Loss offers an opportunity to express emotions in unexpected ways
A sense of emptiness, even discombobulation is a common feeling amongst those I work with in Pet Loss and Grief Companioning.
|Photo credit: Meghan Storey|
"...there was just this sadness and also a kind of surreal-ness," said Meghan Storey, one of Nico's humans. The day after the family's vet helped her along, Storey walked into the house from work for the first time without her cat being there. The new normal became starkly visible.
"Like, logically you know what's happened. You were there. You brought her to the vet, you left without her... but it still doesn't seem to make sense. Yesterday there was a cat here, today there's an empty space. I walked in the door to this empty table and I'm guessing I cried. I felt this need to acknowledge that Nico had been here. It would seem wrong to just come in and make dinner like it was an ordinary day. This little furry life had come and gone and intersected with mine for quite a few years, and she had a beautiful spirit, and I couldn't just carry on like she hadn't existed."
I was kept me up to date on how things were going with Nico, and was in the loop as bigger decisions were made on her behalf. It wasn't easy time. But a couple days after Nico died, I got an email that exuded a radiance, a sense of peace. Remembering what she saw with regard to the death and funeral traditions belonging to one of her best friend's family, who happen to be Vietnamese Buddhist, an idea organically formed in Storey's mind. In the Vietnamese Buddhist tradition, setting up a small adorned shrine in the home with photos of the deceased loved ones is common, as is burning incense. And these loved ones are acknowledged on a regular basis, sometimes setting out favorite foods and other things that they loved.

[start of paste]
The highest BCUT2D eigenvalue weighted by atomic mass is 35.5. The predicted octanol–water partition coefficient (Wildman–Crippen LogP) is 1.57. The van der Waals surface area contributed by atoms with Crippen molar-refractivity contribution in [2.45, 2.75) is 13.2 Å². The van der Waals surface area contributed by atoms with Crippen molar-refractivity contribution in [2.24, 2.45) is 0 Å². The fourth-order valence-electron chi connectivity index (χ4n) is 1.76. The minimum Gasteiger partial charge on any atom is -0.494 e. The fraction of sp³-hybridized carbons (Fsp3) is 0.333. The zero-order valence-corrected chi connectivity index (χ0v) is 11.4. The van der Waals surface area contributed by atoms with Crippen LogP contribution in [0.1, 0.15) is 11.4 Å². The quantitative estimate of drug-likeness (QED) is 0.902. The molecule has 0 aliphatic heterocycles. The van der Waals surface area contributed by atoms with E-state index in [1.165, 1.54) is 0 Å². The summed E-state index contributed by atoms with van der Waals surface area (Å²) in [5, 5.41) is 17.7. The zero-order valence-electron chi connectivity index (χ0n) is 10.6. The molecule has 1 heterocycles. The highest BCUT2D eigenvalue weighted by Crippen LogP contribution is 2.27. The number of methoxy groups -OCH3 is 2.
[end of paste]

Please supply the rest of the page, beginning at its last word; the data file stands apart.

She explained, "And so, I set to work putting together my own little tribute to Nico. I lit a few sticks of incense and a candle. I put out little dishes of different foods that she liked, and treats, and some milk and water. A couple of her toys. And it really helped. I felt like I was honouring her."
|Photo credit: Meghan Storey|
"Since then, I have been lighting a little candle for Nico most nights. I was comforted when we received Nico's ashes, and then the sympathy card with her paw print from the vet. I've set up a very small shrine on our mantle. That's just my way of remembering that Nico was here, and letting her know that we loved her and that her sweet little spirit is welcome to hang out here any time it wants."
Do what's meaningful and comfortable for you
The things I did on those days, and what Nico's family did for themselves incorporated important elements: tangible objects, words, movement and meaningful, intentional activity that make rituals what they are.
I've no doubt that because of the rituals, I was able to remember more details from those days, something that I really wanted to do, knowing how much of a blur they can be in the fog of grief.
Lorrie Shaw is owner of Professional Pet Sitting, where she specializes in ancillary pet palliative and pet hospice care support. She is also a Certified Pet Loss and Grief Companion and a member of The Association for Pet Loss and Bereavement as well as the International Association of Animal Hospice and Palliative Care and Pet Sitter International. She tweets at @psa2.